half-electric/half-acoustic companion to their tour film. features elves.
last summer sigur ros set out on a tour of their native iceland. the expedition would last two weeks and take them to some of the furthest-flung corners of this remote country. they laid on intimate shows in tiny corrugated-iron community halls, and colossal outdoor spectacles in the wilderness, with lava fields and darkening skies as a backdrop.
along for the ride was a 40-strong film crew, who captured the trip for the documentary heima (icelandic for "homeland"). one new song was filmed in a giant disused fish oil container, and the remaining live performances comprised a "greatest hits" of sigur ros - including hoppipolla, a surprise hit in 2006 after it was used to trail the bbc's planet earth.
you'd probably expect hvarf-heim to be a cd version of heima. you'd be wrong. sigur ros, who regularly flummox interviewers with monosyllabic stonewalling and once recorded an album in the made-up language hopelandic because they hadn't written any lyrics, are never a band to do things the conventional way. and so, this is billed as a "companion album", pulling together five unreleased studio off-cuts and six unplugged versions of songs from their back catalogue. the lavishly orchestrated sigur ros formula is by now firmly established but the electric tracks still impress. salka mingles waves of ambient rock with the choirboy showboating of singer jonsi birgisson, a man whose blindness in one eye and penchant for oddball headgear gives him the air of a norse thorn yorke. one "new" track, i gaer, proves revelatory.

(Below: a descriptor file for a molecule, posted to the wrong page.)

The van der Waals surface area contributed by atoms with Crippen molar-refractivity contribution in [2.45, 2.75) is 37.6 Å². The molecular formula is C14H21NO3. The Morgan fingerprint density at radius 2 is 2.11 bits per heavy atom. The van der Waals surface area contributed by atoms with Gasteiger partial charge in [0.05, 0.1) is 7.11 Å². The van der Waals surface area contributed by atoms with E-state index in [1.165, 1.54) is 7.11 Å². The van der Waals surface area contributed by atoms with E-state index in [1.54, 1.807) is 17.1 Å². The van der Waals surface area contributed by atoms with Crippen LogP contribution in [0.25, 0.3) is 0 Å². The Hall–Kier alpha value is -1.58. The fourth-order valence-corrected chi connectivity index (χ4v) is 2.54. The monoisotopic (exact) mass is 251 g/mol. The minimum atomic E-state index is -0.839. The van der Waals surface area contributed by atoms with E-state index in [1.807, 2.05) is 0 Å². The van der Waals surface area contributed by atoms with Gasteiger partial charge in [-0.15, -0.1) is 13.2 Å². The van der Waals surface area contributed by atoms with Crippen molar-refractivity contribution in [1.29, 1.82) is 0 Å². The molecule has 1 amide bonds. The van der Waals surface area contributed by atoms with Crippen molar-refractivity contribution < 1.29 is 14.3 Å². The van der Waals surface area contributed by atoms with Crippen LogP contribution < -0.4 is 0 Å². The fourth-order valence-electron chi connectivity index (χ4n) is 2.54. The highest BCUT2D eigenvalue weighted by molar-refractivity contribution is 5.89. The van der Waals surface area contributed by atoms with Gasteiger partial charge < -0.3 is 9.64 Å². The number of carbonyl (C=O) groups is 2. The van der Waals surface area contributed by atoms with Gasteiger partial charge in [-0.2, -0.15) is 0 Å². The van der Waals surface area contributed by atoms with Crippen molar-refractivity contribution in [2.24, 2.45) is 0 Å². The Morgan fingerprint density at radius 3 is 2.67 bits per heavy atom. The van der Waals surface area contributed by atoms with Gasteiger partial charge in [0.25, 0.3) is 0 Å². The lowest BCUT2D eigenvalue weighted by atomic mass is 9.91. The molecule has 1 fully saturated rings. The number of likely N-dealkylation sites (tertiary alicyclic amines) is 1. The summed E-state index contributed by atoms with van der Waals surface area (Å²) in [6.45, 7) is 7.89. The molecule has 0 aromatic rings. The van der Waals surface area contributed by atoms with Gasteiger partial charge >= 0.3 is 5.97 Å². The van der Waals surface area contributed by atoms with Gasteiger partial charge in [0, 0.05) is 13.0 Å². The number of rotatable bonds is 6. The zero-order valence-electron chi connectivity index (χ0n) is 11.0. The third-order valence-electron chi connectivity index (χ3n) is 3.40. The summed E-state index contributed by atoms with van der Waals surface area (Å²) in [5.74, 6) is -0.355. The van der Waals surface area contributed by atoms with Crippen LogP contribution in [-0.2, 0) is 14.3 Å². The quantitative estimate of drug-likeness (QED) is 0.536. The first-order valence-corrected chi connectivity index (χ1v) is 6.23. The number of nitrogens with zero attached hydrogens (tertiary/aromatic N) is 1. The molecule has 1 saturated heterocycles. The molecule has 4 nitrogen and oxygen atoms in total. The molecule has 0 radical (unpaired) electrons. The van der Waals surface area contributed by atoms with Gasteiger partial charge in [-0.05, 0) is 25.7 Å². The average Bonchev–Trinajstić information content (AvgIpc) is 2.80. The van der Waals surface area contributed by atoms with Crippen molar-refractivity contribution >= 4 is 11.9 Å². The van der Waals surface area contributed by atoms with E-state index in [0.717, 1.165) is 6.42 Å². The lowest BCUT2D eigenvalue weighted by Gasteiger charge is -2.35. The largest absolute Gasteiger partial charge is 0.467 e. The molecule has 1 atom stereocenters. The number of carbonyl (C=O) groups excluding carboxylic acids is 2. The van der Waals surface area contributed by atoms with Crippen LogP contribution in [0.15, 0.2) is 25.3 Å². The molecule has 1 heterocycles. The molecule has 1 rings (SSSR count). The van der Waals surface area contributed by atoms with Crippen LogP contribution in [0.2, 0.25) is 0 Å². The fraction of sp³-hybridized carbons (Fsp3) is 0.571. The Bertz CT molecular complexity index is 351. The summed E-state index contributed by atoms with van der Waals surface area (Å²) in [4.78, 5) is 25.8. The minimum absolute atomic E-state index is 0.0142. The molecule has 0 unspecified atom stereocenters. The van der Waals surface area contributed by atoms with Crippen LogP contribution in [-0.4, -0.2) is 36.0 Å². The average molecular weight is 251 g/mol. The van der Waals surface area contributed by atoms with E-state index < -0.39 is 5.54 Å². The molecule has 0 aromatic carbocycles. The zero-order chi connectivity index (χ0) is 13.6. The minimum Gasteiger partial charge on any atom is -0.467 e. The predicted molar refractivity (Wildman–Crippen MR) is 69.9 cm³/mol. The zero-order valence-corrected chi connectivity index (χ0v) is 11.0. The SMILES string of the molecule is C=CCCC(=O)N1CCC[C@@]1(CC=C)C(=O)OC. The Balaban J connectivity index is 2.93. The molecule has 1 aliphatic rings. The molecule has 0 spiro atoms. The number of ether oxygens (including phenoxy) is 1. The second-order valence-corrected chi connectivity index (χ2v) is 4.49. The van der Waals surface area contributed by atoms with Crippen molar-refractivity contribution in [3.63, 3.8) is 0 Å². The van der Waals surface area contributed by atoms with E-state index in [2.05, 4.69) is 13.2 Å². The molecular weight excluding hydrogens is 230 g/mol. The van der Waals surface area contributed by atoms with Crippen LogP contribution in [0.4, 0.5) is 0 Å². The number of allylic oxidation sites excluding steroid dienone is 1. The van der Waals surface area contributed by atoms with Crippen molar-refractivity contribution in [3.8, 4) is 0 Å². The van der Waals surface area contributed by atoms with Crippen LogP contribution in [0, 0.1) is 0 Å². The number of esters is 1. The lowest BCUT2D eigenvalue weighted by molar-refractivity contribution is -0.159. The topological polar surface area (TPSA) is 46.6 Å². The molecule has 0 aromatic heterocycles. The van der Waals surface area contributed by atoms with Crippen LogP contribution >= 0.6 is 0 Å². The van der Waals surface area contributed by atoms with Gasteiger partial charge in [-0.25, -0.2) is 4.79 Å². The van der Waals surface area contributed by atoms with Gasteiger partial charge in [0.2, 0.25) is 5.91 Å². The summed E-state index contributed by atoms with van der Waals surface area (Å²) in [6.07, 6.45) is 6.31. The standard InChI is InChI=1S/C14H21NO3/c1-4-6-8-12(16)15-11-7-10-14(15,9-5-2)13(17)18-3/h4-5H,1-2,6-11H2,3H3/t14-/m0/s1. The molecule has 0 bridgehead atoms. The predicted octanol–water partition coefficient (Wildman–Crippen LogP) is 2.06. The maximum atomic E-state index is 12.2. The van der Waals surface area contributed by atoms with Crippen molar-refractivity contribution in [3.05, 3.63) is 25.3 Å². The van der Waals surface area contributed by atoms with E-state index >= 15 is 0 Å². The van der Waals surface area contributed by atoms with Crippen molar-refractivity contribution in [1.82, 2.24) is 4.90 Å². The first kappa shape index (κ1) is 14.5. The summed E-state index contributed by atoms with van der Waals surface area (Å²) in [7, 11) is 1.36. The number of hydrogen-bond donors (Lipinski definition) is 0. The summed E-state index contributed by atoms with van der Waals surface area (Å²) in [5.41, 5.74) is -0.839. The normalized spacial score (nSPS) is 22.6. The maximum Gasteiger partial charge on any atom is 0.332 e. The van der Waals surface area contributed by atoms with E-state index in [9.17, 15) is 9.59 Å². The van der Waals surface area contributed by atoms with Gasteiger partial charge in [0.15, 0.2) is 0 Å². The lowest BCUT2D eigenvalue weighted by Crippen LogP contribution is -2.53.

paced as effectively as a john carpenter horror classic, it builds from icicle-laden wonder to snarling intensity, and positions sigur ros on the same spectrum of proggy nihilism as radiohead and pink floyd. the acoustic section is less assured. samskeyti is faithfully rendered with wheezy accordion and cyclical piano motifs, but the effect can be rather sterile, more academic philip glass minimalism than chill-out classic. such doubts evaporate for the meditative vaka, which glides on swollen strings and a spellbinding birgisson vocal.
on its own terms - striving to be more interesting than the standard live album -hvarf-heim is clearly a success. but non-believers may well continue to wonder about what all the critical fuss is about. certainly, the language barrier has led many to credit sigur ros with more existential depth than is actually there. translations available on the internet reveal that staralfur, for example, is about falling asleep in bed and being visited by a "little elf".